Tuesday, December 04, 2012

The LDP Is Likely to Win a House of Representatives Simple Majority

If the weekend polls are a foreshadow of the eventual outcome, the LDP is likely to be limited to around 30% of the aggregate popular vote in the proportional districts—and still win a simple majority in the December 17 House of Representatives (HoR). Even if it falls short of a majority, the 30 or so seats that Komeito will win should be more than enough to secure Shinzo Abe the prime minister’s office with the first HoR ballot. This means that the LDP-Komeito coalition does not need a third wheel that would create governance issues. However, it will have enough trouble getting legislation done in any case since it should fall well short of the 320 seats needed for a supermajority to override a House of Councillors veto. And with a low percentage of the popular vote, claims of a popular mandate will not generate much sympathy in the media. What follows is an explanation of the cursory look at the figures and the reasoning behind my conclusion.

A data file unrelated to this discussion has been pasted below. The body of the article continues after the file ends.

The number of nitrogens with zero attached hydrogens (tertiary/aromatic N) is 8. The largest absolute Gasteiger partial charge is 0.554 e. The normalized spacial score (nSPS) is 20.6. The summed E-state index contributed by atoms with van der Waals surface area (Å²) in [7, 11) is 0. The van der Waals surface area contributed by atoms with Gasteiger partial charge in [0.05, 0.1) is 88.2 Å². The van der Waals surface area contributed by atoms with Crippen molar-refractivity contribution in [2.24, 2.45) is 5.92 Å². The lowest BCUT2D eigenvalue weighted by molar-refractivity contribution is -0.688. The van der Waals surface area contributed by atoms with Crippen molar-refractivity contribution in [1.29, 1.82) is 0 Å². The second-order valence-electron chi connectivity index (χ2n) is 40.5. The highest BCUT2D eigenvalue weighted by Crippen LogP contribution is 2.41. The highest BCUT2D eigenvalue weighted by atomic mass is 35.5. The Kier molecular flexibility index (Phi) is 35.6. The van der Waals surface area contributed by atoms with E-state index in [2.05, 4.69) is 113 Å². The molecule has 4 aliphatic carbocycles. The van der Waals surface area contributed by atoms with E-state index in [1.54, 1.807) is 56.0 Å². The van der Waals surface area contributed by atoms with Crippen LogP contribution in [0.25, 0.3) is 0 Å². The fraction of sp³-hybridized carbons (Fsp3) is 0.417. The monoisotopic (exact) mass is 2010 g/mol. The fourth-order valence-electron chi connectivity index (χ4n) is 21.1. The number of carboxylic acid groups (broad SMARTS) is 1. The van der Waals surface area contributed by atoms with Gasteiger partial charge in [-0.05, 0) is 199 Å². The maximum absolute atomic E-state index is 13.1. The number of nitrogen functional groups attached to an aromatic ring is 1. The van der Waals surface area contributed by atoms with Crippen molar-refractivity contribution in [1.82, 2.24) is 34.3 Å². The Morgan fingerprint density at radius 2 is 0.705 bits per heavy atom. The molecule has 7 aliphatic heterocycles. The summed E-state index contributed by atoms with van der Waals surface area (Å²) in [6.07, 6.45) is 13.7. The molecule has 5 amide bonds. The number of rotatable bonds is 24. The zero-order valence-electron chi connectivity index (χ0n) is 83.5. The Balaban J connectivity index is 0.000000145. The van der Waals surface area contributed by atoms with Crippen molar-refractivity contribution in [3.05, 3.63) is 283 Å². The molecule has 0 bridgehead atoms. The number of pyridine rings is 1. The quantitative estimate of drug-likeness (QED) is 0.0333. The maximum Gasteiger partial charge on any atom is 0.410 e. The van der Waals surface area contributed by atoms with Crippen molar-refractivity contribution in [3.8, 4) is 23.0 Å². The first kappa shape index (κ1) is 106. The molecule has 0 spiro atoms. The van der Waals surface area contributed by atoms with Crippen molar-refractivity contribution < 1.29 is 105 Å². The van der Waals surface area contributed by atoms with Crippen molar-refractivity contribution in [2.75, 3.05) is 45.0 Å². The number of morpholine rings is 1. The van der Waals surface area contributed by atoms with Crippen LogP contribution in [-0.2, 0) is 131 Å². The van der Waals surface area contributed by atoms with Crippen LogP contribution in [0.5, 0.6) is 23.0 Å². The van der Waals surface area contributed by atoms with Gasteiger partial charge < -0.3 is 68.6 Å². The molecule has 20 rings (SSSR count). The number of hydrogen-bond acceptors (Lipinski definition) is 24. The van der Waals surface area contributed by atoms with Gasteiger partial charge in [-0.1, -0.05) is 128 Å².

In the five HoR general elections (1996, 2000, 2003, 2005, 2009) under the mixed, single member district (SMD)-regional proportional district (RPD) electoral system, the LDP has taken as many as 48.5% (233) of the 480 seats while winning only 28.81% of the RPD votes (2000). This was possible because the LDP’s SMD candidates receive an aggregate 10 percentage-point bump or so from the well-disciplined Sokagakkai supporters of Komeito. In the upcoming election, this would give an LPD SMD candidate 40% or so of the vote. That is a pretty high threshold for a DPJ candidate, who under the same assumptions has an average of 25% of the votes. Or a JRP candidate with 15%. The LDP dropped to 25% (119) of the seats with 26.73% of the RPD votes in 2009. But that was because the DPJ was strong enough to sweep 42.21% and 47.43% of the SMD and RPD votes respectively. The JRP is likely to do well enough in its Kansai stronghold to easily emerge as the top party there, and JRP-Your Party coordination will produce some synergy between their SMD candidates’ lists, at a minimum reducing the number of conflicting candidates. However, neither of these parties has the kind of control over their RPD supporters that, say, Komeito or the Communist Party has or a large roster of candidates to take full advantage of its underlying support. Moreover, the JRP is a recent concoction hastily cobbled together in anticipation of the election out of mainly DPJ refugees and long-in-the-tooth LDP exiles bringing together different policy agendas and political styles, making coordination with a third party all the more tricky. Given this backdrop, only a significant lead by the DPJ over the LDP in the underlying support would knock the LDP from pole position when the Diet reconvenes immediate after the election to select a new prime minister. There is a disproportionately large segment of the unaligned voters that has yet to show an RPD preference for any of the 12 parties. But that is more likely to break for one of the Third Force movements, not the DPJ, and the JRP (or Your Party or the Ozawa-Tada alliance for that matter) does not have the kind of national SMD coverage that would enable it to fully cash in on that increasingly unlikely bounty.

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